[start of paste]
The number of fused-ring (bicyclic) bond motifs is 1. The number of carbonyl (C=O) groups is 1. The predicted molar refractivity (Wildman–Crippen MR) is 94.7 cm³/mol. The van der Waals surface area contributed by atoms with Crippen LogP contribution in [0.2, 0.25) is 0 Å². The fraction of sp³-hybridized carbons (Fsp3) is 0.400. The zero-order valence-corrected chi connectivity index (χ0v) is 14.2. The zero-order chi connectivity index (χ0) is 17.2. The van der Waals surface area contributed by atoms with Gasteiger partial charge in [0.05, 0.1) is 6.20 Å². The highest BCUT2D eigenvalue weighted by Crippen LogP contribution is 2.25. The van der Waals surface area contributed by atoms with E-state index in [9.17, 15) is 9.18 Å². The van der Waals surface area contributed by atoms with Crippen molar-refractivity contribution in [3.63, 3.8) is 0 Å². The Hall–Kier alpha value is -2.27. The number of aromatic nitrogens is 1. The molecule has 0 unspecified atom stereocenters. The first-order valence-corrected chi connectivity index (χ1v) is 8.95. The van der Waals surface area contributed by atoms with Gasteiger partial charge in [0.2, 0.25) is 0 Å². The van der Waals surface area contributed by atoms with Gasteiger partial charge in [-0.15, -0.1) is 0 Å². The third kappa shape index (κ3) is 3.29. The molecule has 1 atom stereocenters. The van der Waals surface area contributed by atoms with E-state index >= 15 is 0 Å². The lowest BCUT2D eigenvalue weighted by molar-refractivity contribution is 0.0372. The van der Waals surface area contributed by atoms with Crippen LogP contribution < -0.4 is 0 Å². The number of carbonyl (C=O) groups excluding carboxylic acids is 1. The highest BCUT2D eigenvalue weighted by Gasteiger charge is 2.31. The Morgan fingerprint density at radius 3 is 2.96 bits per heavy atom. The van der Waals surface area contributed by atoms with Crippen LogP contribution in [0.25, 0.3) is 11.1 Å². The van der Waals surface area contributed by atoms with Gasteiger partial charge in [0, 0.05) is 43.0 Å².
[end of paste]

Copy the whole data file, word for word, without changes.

The number of fused-ring (bicyclic) bond motifs is 1. The number of carbonyl (C=O) groups is 1. The predicted molar refractivity (Wildman–Crippen MR) is 94.7 cm³/mol. The van der Waals surface area contributed by atoms with Crippen LogP contribution in [0.2, 0.25) is 0 Å². The fraction of sp³-hybridized carbons (Fsp3) is 0.400. The zero-order valence-corrected chi connectivity index (χ0v) is 14.2. The zero-order chi connectivity index (χ0) is 17.2. The van der Waals surface area contributed by atoms with Gasteiger partial charge in [0.05, 0.1) is 6.20 Å². The highest BCUT2D eigenvalue weighted by Crippen LogP contribution is 2.25. The van der Waals surface area contributed by atoms with E-state index in [9.17, 15) is 9.18 Å². The van der Waals surface area contributed by atoms with Crippen molar-refractivity contribution in [3.63, 3.8) is 0 Å². The Hall–Kier alpha value is -2.27. The number of aromatic nitrogens is 1. The molecule has 0 unspecified atom stereocenters. The first-order valence-corrected chi connectivity index (χ1v) is 8.95. The van der Waals surface area contributed by atoms with Gasteiger partial charge in [0.2, 0.25) is 0 Å². The van der Waals surface area contributed by atoms with Gasteiger partial charge in [-0.15, -0.1) is 0 Å². The third kappa shape index (κ3) is 3.29. The molecule has 1 atom stereocenters. The van der Waals surface area contributed by atoms with E-state index >= 15 is 0 Å². The lowest BCUT2D eigenvalue weighted by molar-refractivity contribution is 0.0372. The van der Waals surface area contributed by atoms with Crippen LogP contribution < -0.4 is 0 Å². The number of carbonyl (C=O) groups excluding carboxylic acids is 1. The highest BCUT2D eigenvalue weighted by Gasteiger charge is 2.31. The Morgan fingerprint density at radius 3 is 2.96 bits per heavy atom. The van der Waals surface area contributed by atoms with Crippen LogP contribution in [0.25, 0.3) is 11.1 Å². The van der Waals surface area contributed by atoms with Gasteiger partial charge in [0, 0.05) is 43.0 Å².